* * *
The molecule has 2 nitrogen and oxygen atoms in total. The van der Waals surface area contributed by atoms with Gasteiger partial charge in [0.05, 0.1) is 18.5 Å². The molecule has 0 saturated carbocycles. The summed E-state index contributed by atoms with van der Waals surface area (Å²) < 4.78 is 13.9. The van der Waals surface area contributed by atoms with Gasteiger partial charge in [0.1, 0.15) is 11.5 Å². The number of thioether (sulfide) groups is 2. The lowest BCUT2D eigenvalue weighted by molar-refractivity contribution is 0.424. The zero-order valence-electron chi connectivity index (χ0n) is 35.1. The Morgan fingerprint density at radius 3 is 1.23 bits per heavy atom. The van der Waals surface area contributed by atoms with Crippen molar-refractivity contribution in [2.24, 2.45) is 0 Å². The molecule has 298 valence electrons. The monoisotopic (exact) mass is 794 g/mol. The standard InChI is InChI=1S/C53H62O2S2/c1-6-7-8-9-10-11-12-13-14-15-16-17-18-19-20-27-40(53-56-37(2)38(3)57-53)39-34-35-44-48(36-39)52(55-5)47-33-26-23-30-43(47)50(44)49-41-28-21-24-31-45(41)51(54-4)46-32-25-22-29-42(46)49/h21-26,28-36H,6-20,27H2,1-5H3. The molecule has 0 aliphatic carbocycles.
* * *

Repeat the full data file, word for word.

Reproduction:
The molecule has 2 nitrogen and oxygen atoms in total. The van der Waals surface area contributed by atoms with Gasteiger partial charge in [0.05, 0.1) is 18.5 Å². The molecule has 0 saturated carbocycles. The summed E-state index contributed by atoms with van der Waals surface area (Å²) < 4.78 is 13.9. The van der Waals surface area contributed by atoms with Gasteiger partial charge in [0.1, 0.15) is 11.5 Å². The number of thioether (sulfide) groups is 2. The lowest BCUT2D eigenvalue weighted by molar-refractivity contribution is 0.424. The zero-order valence-electron chi connectivity index (χ0n) is 35.1. The Morgan fingerprint density at radius 3 is 1.23 bits per heavy atom. The van der Waals surface area contributed by atoms with Crippen molar-refractivity contribution in [2.24, 2.45) is 0 Å². The molecule has 298 valence electrons. The monoisotopic (exact) mass is 794 g/mol. The standard InChI is InChI=1S/C53H62O2S2/c1-6-7-8-9-10-11-12-13-14-15-16-17-18-19-20-27-40(53-56-37(2)38(3)57-53)39-34-35-44-48(36-39)52(55-5)47-33-26-23-30-43(47)50(44)49-41-28-21-24-31-45(41)51(54-4)46-32-25-22-29-42(46)49/h21-26,28-36H,6-20,27H2,1-5H3. The molecule has 0 aliphatic carbocycles.